Lee Ann Munger, a Chatham graduate of 1984, was sure to make her time at Chatham truly count. With a double major in philosophy and history, Munger set out to create a career path for herself after graduation. She found herself aiding in the development of a program called Powerlink about twenty years ago, specializing in the combination of Powerlink and another women’s rights driven organization referred to as E-Magnify.
Now, she is the Powerlink director of the E-Magnify group at Seton Hill University. Munger, now 52, referred to E-Magnify as her, “niche.” Powerlink is an amazing organization that provides support for beginning or growing businesses owned by women.
Munger described exactly what her position and the organization entails, “My focus is on putting together advisory boards for established women with businesses for a growth strategy.” However, the construction of advisory boards is only one aspect to the immense resources Powerlink and E-Magnify offer.
There are a myriad of options from small seminars, to individual counseling as well. Munger admits her position requires her to work with current women-lead businesses, rather than aiding in the process of building the business like in other positions in the program.
While Munger dedicated her time to Seton Hill University, Chatham University still remained in her heart. The impact of attending Chatham will constantly follow Munger, given her work in the field is based around women’s issues and business. When beginning her freshman year at Chatham, Munger admitted that women’s issues were not where her interests stood. Referring to the statistics presented to Chatham about the percent of women who do not want to attend an all-women school, Munger commented, “ I was one of the 98%. I was one [of them] until I received information about Chatham. From that moment I received the material, I fell in love.”
Munger applied only to Chatham after receiving the material because she says she was, “convinced Chatham was the place for her.” Despite her intuition when applying, Munger, originally from Akron, Ohio, had never even seen the campus.
Munger claims Chatham taught her key skills that allow her to be successful in her field such as critical thinking and analyzing and assessing situations. Throughout her career at Chatham, Munger named various faculty members that influenced her, as well as her month-long stay in Paris, France during a January session.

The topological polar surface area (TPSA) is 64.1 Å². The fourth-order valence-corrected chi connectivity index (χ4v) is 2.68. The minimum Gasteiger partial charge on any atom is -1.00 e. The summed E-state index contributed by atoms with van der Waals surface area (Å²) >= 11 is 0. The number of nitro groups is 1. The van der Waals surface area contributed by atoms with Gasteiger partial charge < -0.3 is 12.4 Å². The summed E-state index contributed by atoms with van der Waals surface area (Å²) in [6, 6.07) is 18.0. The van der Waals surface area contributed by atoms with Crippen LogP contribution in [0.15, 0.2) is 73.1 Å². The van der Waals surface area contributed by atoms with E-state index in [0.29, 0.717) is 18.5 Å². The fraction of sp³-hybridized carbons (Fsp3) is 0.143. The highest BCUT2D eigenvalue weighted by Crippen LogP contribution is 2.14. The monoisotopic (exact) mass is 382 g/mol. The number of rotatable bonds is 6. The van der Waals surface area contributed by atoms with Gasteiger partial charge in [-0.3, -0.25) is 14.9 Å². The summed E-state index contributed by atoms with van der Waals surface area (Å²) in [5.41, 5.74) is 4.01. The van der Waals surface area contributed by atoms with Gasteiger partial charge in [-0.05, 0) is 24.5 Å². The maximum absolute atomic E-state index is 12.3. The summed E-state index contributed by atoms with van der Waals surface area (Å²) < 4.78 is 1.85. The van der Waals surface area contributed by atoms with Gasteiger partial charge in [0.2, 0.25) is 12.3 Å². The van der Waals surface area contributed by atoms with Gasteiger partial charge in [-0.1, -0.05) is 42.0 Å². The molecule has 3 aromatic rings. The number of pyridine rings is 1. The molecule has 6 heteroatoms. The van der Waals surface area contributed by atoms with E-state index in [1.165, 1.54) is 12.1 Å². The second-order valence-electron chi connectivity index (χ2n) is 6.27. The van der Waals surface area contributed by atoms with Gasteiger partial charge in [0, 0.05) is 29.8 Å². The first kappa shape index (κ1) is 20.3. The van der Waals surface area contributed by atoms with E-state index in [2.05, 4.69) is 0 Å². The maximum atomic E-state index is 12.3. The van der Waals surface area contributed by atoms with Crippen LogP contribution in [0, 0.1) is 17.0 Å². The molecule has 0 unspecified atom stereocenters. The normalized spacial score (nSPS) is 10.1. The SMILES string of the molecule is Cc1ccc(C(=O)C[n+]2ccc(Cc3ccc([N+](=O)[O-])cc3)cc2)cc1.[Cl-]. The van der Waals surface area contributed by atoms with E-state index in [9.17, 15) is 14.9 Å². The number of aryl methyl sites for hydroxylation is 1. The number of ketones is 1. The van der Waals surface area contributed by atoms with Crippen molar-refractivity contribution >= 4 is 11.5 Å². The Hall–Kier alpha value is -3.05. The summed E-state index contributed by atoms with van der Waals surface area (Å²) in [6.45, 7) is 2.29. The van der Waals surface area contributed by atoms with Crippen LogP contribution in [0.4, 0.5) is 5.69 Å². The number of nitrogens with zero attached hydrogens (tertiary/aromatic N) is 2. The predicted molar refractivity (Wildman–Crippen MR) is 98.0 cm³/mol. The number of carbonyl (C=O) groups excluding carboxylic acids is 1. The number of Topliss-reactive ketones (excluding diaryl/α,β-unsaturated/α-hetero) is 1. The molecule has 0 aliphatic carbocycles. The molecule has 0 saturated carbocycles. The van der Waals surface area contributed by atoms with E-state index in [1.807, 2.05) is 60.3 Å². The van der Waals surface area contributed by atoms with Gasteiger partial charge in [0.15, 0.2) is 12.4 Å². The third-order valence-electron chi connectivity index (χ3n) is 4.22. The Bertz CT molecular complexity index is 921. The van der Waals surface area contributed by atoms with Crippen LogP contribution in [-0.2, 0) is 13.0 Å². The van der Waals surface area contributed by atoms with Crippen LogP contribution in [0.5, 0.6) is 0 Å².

She says there is a key aspect she takes away from her Chatham experience. “I truly believe I can do almost anything. I’m not going to be an architect or a surgeon, but I feel if chose a new career path, I could do anything. I don’t see limits!”
Despite the confidence Munger gained from her experience at Chatham, her on-campus participation has been limited given her busy schedule. However, she is currently working toward making time to commit to Chatham, given the new coeducation dilemma at hand. She explained, the school should reach out to alumni more, and draw them into campus.
Furthermore, she explained, the board has been discussing this issue for years; however, if it was discussed more publicly we may have been able to accomplish more. Given the timing, Munger feels there are, more than likely, so many missed opportunities for Chatham, and other options could have been brainstormed much earlier in this process. She commented that alumnae would be more than willing to be involved in alleviating the issue, while trying to create programs where the alumnae could have the chance to work with highly accomplished young women. As Munger reflected on the possible coed situation, she stated, “I get worried about our one greatest differentiator-being a leading women’s university. This could be difficult to rectify.”
While the situation does appear difficult to rectify, Munger, like many others, has confidence that there are still other options available. Ideas are flowing, and hope is still alive as of yet. Therefore, Munger gave some advice to the students currently attending Chatham: “Professionally, when you are starting out, you envision it like a ladder with a straight upward progression. But the truth is, it is more like navigating a spider-web, rather than climbing a ladder. Have some goals in mind, but be open to possibilities because you can’t always see where the path is going to lead.”